The Basics- It is my belief that Mark Millar has ceased caring about the actual content of his comic creations, and like Lorne Michael’s before him, uses the forum to sell scripts and crappy merchandise (I gotta admit, not all of it is crappy, some of it is ok). Kick Ass was a novel idea, one that I feel had a ton of potential. It almost delivered in it’s first incarnation. This story arc should not be called Kick Ass, it should be called Hit Girl (A Hit Girl Spinoff is on it’s way). This arc picks up a little while after the first arc finished, we find Kick Ass joining a ‘team’ and Hit Girl trying to be a normal pre teen. The new villain is the son of the previous villain (last seen geting his ass kicked by, wait for it…Kick Ass). This arc promises to be more violent and genre breaking than the previous. Yay. Read the previous statement with thick sarcasm. It is more violent, for the sake of violence…as for genre breaking. ehhh. There is violence, did I mention that? It is mildly humorous and sets up many, many spinoffs, TV shows and Movie sequels.

The Art- The art seems to be simplified for quick publication, too bad it hasn’t helped. The publication schedule is still erratic. I guess that makes sense, since Millar is selling the movie rights to books he hasn’t even written yet. If I was geting paid to just spew ideas, I doubt I’d publish anything on a regular basis, ever. The art may be exactly the same as the first arc of Kick Ass, simple is good. The brutality of the violence is conveyed nicely. I particularly like the color use, basic palette. You can never go wrong with basic.

The Verdict- Despite the negativity of my previous comments, I say it’s worth a look, since it comes out sporadically, you won’t be overwhelmed by all of the negative aspects. Think of it as a guilty pleasure you indulge in once every 3-4 months.

Title- Fatale
Publisher- Image
Writer- Ed Brbaker
Penciler- Sean Phillips
Format- Ongoing/Mini Series 12 issues
Price- $3.50 (initial sticker shock)
Shipping-Every 6 weeks (it actually comes out sporadically)

The Basics- It’s Brubaker and Phillips. LIke Chocolate and peanut butter, you can never go wrong with that combination. If you;ve read Criminal (one of my personal favorites) or any of Brubaker’s Noir themed books, then you know what you are getting into. For those of you not educated in the Brubaker way, this is a fantastic jumping on point. I know it’s the first issue, we have 11 more to go. Yet I feel like I’m stepping into a well worn, wrought with holes, comfortable robe. Brubaker opens with a funeral, a main character, a woman (read Femme Fatale) and a mystery. Like any good Noir, the characters and story are laid out pretty clearly. The formula is bullet proof, what Brubaker does is add his flair for storytelling. Not everything is as it appears, the timeline jumps around a bit, the characters, well, the characters instantly feel familiar.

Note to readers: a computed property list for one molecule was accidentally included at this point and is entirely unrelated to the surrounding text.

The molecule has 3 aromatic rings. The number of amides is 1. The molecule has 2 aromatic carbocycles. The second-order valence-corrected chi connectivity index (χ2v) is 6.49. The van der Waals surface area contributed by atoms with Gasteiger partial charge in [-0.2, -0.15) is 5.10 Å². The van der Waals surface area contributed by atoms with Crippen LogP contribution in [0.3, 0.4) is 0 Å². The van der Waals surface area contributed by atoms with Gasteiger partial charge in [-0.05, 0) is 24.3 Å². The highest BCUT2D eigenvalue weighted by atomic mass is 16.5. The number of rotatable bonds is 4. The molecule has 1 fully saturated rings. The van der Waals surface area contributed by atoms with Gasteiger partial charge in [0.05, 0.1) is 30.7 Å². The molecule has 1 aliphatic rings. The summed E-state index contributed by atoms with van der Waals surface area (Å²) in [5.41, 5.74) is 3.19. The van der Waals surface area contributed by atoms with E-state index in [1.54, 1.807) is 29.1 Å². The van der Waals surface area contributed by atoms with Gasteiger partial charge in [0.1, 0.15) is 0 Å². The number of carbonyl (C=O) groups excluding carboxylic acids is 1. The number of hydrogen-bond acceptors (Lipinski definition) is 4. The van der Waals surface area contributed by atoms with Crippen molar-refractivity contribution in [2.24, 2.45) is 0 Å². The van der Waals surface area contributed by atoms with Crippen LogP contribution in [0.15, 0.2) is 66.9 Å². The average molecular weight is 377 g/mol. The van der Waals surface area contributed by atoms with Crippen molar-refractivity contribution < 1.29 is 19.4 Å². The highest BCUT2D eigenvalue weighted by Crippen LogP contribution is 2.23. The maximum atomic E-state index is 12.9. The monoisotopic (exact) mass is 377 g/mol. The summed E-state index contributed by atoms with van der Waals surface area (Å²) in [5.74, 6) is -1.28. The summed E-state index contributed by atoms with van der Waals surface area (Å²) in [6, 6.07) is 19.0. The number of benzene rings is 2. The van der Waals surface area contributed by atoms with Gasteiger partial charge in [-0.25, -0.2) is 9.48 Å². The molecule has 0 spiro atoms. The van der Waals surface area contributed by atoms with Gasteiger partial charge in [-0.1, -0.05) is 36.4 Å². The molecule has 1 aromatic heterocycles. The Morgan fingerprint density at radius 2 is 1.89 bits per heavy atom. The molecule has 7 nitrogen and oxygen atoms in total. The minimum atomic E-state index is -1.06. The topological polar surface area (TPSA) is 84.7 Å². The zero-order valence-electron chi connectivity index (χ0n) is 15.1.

The Art- Phillips art matches Brubaker’s Noir storytelling perfectly. The dark tones, the muted colors, cinema style closeups, it’s all there. The details in each panel neither detract or distract from the focus of the page. The Femme Fatale is as all femme fatale’s should be, stunning and mysterious, other characters are grizzled, uninterested in short, they all feel alive.

The Verdict- It’s gotta be pretty obvious by this point what I’m gonna say here. Buy this comic, then go and buy Brubakers previous Noir works in trade paperback. If you are a fan of good, traditional storytelling, and engaging art, this book is for you.

 That’s it!
Anthony Dominguez